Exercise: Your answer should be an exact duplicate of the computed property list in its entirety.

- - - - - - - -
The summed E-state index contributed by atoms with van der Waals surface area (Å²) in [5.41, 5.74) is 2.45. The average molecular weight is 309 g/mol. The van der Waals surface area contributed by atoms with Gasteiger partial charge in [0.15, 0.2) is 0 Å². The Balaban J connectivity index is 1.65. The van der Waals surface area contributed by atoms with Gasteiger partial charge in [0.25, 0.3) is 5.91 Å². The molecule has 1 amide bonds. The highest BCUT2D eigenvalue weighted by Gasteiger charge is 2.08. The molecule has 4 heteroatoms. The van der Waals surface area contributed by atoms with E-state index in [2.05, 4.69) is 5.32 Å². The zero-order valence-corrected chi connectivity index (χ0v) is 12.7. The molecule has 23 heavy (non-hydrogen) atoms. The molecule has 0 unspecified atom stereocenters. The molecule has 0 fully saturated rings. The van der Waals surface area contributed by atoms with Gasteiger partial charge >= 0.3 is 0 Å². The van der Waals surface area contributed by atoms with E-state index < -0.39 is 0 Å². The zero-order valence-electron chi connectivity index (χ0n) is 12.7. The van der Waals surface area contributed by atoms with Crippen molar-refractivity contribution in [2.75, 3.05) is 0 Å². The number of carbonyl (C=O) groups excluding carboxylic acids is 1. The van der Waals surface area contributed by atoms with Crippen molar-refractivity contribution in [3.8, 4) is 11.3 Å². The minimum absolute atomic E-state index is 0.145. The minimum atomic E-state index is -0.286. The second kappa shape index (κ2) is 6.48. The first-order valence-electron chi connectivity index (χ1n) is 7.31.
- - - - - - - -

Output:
The summed E-state index contributed by atoms with van der Waals surface area (Å²) in [5.41, 5.74) is 2.45. The average molecular weight is 309 g/mol. The van der Waals surface area contributed by atoms with Gasteiger partial charge in [0.15, 0.2) is 0 Å². The Balaban J connectivity index is 1.65. The van der Waals surface area contributed by atoms with Gasteiger partial charge in [0.25, 0.3) is 5.91 Å². The molecule has 1 amide bonds. The highest BCUT2D eigenvalue weighted by Gasteiger charge is 2.08. The molecule has 4 heteroatoms. The van der Waals surface area contributed by atoms with E-state index in [2.05, 4.69) is 5.32 Å². The zero-order valence-corrected chi connectivity index (χ0v) is 12.7. The molecule has 23 heavy (non-hydrogen) atoms. The molecule has 0 unspecified atom stereocenters. The molecule has 0 fully saturated rings. The van der Waals surface area contributed by atoms with Gasteiger partial charge >= 0.3 is 0 Å². The van der Waals surface area contributed by atoms with E-state index < -0.39 is 0 Å². The zero-order valence-electron chi connectivity index (χ0n) is 12.7. The van der Waals surface area contributed by atoms with Crippen molar-refractivity contribution in [2.75, 3.05) is 0 Å². The number of carbonyl (C=O) groups excluding carboxylic acids is 1. The van der Waals surface area contributed by atoms with Crippen molar-refractivity contribution in [3.8, 4) is 11.3 Å². The minimum absolute atomic E-state index is 0.145. The minimum atomic E-state index is -0.286. The second kappa shape index (κ2) is 6.48. The first-order valence-electron chi connectivity index (χ1n) is 7.31.